Name: Amber Buck, English Department.
Presentation Title: "Tracing Literate Activity in Social Network Sites"
Date: April 29, 2010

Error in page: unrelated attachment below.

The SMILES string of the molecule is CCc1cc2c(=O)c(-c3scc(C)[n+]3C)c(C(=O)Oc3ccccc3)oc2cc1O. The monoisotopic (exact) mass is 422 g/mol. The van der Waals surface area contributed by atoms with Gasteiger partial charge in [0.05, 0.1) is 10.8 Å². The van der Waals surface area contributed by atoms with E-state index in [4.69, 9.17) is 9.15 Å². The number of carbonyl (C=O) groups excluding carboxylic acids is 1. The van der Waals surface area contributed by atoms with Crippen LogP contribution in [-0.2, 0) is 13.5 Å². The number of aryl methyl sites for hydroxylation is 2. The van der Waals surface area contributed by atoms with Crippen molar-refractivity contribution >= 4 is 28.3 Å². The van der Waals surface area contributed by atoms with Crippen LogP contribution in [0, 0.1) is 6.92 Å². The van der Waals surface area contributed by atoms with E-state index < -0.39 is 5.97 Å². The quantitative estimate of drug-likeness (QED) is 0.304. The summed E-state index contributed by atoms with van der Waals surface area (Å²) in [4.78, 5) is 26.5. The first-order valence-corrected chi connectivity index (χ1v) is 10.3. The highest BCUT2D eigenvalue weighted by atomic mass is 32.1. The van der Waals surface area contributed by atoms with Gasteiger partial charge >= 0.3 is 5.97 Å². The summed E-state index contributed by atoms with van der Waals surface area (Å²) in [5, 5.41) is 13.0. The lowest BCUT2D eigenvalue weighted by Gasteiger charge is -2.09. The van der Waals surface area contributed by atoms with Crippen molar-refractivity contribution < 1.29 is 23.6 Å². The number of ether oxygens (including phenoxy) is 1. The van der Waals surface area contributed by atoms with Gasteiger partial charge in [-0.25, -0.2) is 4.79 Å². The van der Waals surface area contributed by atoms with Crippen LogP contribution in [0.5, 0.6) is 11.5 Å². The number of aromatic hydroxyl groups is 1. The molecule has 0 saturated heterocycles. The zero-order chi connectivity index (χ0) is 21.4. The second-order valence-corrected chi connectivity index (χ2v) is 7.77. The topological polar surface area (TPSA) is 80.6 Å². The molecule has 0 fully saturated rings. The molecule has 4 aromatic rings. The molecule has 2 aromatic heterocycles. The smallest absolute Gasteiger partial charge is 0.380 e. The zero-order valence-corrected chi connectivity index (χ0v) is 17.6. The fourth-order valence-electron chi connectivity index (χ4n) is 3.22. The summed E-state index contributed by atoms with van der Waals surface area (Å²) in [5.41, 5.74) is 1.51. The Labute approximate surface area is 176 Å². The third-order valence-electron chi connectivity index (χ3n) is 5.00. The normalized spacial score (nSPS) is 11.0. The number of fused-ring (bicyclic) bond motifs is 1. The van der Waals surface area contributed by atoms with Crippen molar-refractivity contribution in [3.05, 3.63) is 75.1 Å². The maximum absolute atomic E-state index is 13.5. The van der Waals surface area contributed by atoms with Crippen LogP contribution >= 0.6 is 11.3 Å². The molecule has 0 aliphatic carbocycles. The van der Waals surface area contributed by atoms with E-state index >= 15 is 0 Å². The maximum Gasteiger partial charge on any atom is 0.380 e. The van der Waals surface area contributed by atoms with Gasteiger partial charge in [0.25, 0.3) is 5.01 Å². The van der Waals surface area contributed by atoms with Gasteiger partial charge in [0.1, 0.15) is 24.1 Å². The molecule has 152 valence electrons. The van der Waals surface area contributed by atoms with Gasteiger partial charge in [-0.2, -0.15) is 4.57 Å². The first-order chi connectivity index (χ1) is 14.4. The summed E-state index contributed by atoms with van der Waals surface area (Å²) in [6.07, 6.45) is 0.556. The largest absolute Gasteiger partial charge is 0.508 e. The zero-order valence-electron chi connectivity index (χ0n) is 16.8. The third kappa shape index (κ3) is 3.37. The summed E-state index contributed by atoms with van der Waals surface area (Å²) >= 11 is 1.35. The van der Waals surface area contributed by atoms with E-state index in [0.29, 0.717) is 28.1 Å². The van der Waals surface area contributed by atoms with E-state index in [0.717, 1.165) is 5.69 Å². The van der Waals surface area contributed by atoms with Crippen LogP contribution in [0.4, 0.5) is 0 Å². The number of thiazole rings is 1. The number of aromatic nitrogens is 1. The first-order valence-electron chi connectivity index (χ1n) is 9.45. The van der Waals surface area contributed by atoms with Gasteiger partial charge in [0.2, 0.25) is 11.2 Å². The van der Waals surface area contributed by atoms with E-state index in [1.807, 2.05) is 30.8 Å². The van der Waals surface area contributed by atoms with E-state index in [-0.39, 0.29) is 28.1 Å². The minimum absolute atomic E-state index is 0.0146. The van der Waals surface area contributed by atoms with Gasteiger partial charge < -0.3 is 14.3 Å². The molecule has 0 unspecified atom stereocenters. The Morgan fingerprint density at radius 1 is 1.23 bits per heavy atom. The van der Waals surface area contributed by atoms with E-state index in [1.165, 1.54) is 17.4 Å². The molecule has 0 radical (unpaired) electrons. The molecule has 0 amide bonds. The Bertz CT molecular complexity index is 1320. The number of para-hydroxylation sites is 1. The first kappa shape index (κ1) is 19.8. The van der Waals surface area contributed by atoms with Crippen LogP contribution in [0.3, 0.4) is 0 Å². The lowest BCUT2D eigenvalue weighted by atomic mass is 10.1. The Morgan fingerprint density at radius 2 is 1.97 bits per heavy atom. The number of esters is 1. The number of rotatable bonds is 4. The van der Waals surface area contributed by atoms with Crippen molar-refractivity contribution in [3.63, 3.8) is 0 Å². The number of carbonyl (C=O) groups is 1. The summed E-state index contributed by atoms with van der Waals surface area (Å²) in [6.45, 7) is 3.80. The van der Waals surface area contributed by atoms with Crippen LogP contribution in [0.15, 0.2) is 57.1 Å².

In a description of the findings from the Stanford Study of Writing, Andrea Lunsford noted that students were, in fact, doing more writing than ever before, leading to a “literacy revolution the likes of which we haven't seen since Greek civilization.” The study found that 38% of the students’ writing happened outside of the classroom and that most of this writing happened online. Social network sites, such as MySpace, Facebook, and Twitter, account for a large portion of the writing students engage in online. With its focus on literacy and situated composing practices, the field of writing studies is uniquely suited to study online contexts, and many within the field have argued that learning to compose, read, and analyze digital media (both in and out of the classroom) are essential student abilities and important emphases for English departments in the 21st century. This presentation reports on my early dissertation research following the literate activity of one undergraduate student across several different social network sites. I argue that in order to understand digital literacy in these online spaces writing researchers need to view these practices as situated within larger systems of online and offline activity.